Also, you cannot put the toothpaste back in the tube.
I'm sure these developers deserve the best opportunity for success on the Switch; however, once the storefront is flooded there is no going back. Games too easily become lost and new releases get ignored in favor of whatever else is on sale. Maybe this curation strategy could work in favor of these anonymous developers (assuming their pride isn't too damaged) by creating a more favorable ecosystem upon release of their games.
Considering how Snipperclips, Snake Pass, FAST RMX, GEM, etc. have lit up the charts all over the world, there is evidence of progress compared to past Nintendo storefronts dominated by Nintendo games. Let's see what happens once there are far more Switch owners... How new releases do then will paint the picture.
Great article, thanks.
@joey302 So says the random site you found through google which cites no sources of any kind.
The idea that Nintendo of America are understaff for the eshop makes sense. The USA probably has more indie devs that anywhere else in the world but Nintendo probably staffed it the same as Europe will have no where the size of Indies. It also matches up with their we're not going to make a loss this generation. Here in the UK it was hell to get through to the Nintendo customer support for me because they were understaffed. They obiously hadn't spent any money on getting more staff to handle the launch of the switch. It's the, don't spend anything more than you have to. Sadly you get casualties with developers losing their trust inthe company. It also matches up with how their shipments of consoles are still not huge despite Mario Kart coming out soon and that being one of the three biggest franchies Nintendo has in the UK, one of it's weakest markets. But I live in hope.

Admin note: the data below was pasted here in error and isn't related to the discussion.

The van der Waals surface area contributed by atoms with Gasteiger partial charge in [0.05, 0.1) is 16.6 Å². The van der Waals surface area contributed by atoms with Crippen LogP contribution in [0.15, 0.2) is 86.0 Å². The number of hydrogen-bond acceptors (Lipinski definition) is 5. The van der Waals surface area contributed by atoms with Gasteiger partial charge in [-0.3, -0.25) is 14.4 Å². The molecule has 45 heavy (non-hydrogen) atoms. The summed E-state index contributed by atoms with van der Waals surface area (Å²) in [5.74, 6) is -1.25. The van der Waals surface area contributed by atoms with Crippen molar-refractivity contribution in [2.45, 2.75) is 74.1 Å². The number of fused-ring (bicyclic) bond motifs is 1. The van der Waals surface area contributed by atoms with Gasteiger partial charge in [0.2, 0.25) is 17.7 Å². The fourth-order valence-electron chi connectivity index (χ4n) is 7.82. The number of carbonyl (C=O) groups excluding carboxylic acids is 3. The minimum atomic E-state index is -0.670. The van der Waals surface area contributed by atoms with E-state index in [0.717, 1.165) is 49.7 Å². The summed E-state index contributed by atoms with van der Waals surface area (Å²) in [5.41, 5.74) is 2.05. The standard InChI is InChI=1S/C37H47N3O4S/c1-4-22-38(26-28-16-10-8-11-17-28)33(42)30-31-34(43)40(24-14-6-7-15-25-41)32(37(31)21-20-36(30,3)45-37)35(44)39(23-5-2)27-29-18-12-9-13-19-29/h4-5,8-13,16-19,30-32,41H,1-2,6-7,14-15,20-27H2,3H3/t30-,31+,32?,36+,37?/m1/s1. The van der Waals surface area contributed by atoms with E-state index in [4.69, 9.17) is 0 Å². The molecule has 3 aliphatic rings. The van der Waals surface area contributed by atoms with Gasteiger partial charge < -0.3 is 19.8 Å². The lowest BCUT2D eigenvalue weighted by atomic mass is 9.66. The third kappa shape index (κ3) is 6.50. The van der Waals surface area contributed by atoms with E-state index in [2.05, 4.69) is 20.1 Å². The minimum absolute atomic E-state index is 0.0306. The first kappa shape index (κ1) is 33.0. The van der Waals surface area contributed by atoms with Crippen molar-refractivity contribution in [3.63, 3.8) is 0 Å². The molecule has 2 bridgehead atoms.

Honestly, without knowing who these individuals are, it's hard to sort out the sour grapes from the rest. They obviously have been dropped because Nintendo didn't feel that their quality was in line with the level Nintendo is targeting for this platform. Could they have provided a more formal diplomatic response instead of ignoring some devs? Sure. But who is to say they didn't?
And as far as the comments and feelings that Nintendo previously helped indies to succeed or were felt to be partners, obviously that didn't work out. That is time, effort and money that a company of Nintendo's size and reach should not have to expend on it's licensees. They certainly didn't do that in the NES and SNES era. There is no reason to do it now. If you want to publish games on this platform, you have to have the chops. And if you have the chops, there's a good chance that we can expect a good game out of you... without the babysitting.
The other side of this is that Nintendo's AAA 3rd parties are happier because there are fewer small fish taking little nibbles at their potential software sales potential. One or two indies selling a handful of games isnt much competition for them. But an army of garage developers selling garbage for $1 to $4.99 will definitely add up to sales taken from the big guys.
This article to me seems like a lot of crying and whining to me. Welcome to big business folks. Not everyone gets to make a comfy living being creative.
@BAN that would be Celebritynetworth.com bro. Uh He did have a career before Nintendo btw- VH1, Pizza Hut, proctor & gamble. So what you think he's making 150k?? Cmon...he was a millionaire before Nintendo trust me